In my previous post, I shared insights on the meaning of this beatitude that were unique to John Wesley and Dietrich Bonhoeffer. Now I would like to share an insight that is common to both.
Both Wesley and Bonhoeffer view mourning as including what we might describe as a “missional” or “evangelistic” dimension. Disciples will mourn for the world.
Bonhoeffer: “Such [disciples] mourn for the world, for its guilt, its fate and its fortune.”
Wesley: “…yet is there another, an a blessed mourning it is, which abides in the the children of God. They still mourn for the sins and miseries of mankind: they ‘weep with them that weep.'”
Here we find an insight that speaks to the deep need we have for an inside-out transformation of the heart. Another Englishman, G.K. Chesterton once remarked that Original Sin was the only Christian dogma that did not require faith, just newspapers. Who can take the frustration, anger, and disdain understandably directed at ample evidence of sin and injustice in the world but those whose hearts the Spirit of Christ has convicted, humbled, comforted, and transformed?
Justice demands that we mourn (and are appropriately angry too) for the one who has been harmed. But this teaching reminds us that the one who harms has, while harming another person, harmed their own soul as well. And for what is done to every soul—without losing track of who is victim—disciples will mourn.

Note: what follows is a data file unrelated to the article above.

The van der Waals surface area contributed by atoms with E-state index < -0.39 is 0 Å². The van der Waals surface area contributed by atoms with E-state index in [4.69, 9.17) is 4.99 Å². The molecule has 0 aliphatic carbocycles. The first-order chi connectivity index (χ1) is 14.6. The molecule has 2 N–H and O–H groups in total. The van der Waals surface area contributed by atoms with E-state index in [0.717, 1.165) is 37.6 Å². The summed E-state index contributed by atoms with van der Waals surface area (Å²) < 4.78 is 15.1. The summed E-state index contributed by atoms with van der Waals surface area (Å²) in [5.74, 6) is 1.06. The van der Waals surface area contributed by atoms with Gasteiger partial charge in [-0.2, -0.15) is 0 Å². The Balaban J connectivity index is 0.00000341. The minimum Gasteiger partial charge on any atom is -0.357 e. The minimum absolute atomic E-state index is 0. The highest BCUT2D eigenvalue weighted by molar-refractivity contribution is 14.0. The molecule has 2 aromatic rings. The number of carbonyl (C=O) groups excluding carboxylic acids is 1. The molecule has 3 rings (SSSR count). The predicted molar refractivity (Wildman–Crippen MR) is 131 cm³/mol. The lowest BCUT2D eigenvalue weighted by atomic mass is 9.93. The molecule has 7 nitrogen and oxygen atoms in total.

In this, we imitate our Lord who looked upon Jerusalem and mourned, as recorded in Luke 13:34:
Jerusalem, Jerusalem, you who kill the prophets and stone those sent to you, how often I have longed to gather your children together as a hen gathers her chicks under her wings, and you were not willing.
Sharing in Christ’s mourning for the sin, guilt, and rebellion of the world, we share also in receiving the comfort he alone can provide and pointing others to our comfort in him.
Because of this capacity to join the heart of Christ in mourning missionally and evangelistically, in Bonhoeffer’s words, “Nobody loves his fellow-men better than a disciple, nobody understands his fellow-men better than the Christian fellowship, and that very love impels them to stand aside and mourn.”